Sale of Fort McPherson inches closer; Army could transfer property by end of month


A deal that paves the way for the conversion of Fort McPherson into a Tyler Perry Studios-centric slice of Hollywood in the Deep South will be signed soon.

“That deal will likely close by the end of the month,” Brian Hooker, executive director of the McPherson Implementing Local Redevelopment Authority, said at a meeting of Neighborhood Planning Unit S on Thursday night. “We’ve already scheduled the closing celebration.”

Note that the aforementioned deal is not the sale of the base to the filmmaker. It is the sale of 475 acres from the U.S. Army to MILRA, a state authority created to figure out what to do with the shuttered military base. MILRA then plans to sell 330 of those acres to Tyler Perry Studios for $30 million. The rest of the property will turn into mixed-use developments anchored by and supporting the film and television industry, Hooker said.

The Perry deal has attracted strong pushback from some residents and observers who argue that turning a former base into a walled-off studio doesn't take advantage of the property's potential. A recent proposal to use public cash to build a $610,000 road through the base has also raised concerns.

Supporters, including Mayor Kasim Reed, argue that the megaproperty hasn't attracted much interest from other industries, including those originally envisioned for the base's post-military life, and that Perry's investment could boost nearby neighborhoods.

Hooker said the project will create 10,000 jobs over ten years. In addition to film jobs, he said, Hooker's counting what it takes to support film: office and clerical jobs, restaurants and stores. Besides that, he fort’s existing Veterans Affairs hospital wants to expand, bringing more medical jobs.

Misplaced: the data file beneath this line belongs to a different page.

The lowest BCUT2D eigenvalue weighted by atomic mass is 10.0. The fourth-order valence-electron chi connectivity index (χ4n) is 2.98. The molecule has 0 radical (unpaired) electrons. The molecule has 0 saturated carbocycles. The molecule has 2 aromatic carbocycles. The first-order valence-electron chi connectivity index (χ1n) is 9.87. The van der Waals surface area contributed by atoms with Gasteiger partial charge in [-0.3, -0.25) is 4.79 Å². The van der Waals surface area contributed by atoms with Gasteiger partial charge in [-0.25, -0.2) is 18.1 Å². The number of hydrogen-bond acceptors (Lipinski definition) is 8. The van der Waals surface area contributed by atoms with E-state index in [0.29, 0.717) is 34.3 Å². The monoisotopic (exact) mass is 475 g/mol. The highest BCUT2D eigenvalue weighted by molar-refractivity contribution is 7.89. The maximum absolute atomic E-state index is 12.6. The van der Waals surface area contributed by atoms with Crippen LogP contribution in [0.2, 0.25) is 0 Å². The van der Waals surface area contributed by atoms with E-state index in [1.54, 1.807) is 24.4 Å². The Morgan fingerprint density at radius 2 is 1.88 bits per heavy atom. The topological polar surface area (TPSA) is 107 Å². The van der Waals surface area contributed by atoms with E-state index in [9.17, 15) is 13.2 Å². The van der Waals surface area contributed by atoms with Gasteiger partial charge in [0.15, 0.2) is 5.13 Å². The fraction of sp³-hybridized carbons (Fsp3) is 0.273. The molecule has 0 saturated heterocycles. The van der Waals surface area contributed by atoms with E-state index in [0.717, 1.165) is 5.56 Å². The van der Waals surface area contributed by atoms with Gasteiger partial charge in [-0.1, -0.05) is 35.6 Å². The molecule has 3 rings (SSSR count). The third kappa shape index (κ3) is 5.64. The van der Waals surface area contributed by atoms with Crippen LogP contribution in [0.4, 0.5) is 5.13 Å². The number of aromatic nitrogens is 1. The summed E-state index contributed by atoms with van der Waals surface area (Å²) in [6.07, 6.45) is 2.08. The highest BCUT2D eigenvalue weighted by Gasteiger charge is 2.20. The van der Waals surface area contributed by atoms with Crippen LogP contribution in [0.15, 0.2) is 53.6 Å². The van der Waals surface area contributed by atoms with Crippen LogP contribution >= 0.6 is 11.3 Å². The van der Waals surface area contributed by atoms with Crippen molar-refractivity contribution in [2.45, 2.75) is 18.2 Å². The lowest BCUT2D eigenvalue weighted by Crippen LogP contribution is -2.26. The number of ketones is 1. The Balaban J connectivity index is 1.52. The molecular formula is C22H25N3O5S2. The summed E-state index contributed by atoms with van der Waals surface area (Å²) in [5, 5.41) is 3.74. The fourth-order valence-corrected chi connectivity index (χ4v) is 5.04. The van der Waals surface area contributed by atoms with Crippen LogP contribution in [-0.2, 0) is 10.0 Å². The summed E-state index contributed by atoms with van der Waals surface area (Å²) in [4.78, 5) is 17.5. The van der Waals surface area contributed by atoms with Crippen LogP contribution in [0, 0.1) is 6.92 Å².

But as Hooker finished his speech, a little heckling slowed his progress toward the door — mostly about the “closing celebration.” It’ll be open to the public, he said, but it will be in the middle of the day.

“That’s not being friendly to the community,” one voice said, because the public is working in the middle of the day. Hooker said there will also be a festival in the fall.

Afterward, some of the meeting attendees said they’re glad Perry is moving in and they’re glad to finally see investment in a piece of property that potential buyers haven’t exactly been fighting over. What they’re nervous about is potentially being cut off from the jobs, homes, and businesses that are supposed to make up this renaissance.

“It is walled away from the community,” said Barbara Burson, one of the neighbors at the meeting.

Burson is not talking about the fortress walls — she’s wondering if the new neighbors will come off their campus for stuff like neighborhood clean-up days. She’s also uncertain how young people in the surrounding neighborhoods will get the training and interviews they will need to work in film.

“There need to be things we can participate in,” she said.

Hooker said MILRA is looking into seeing if it can do something along the lines of Westside Works, a jobs-training program that aims to link residents of Vine City, English Avenue, and Castleberry Hill to work in construction and healthcare industries.

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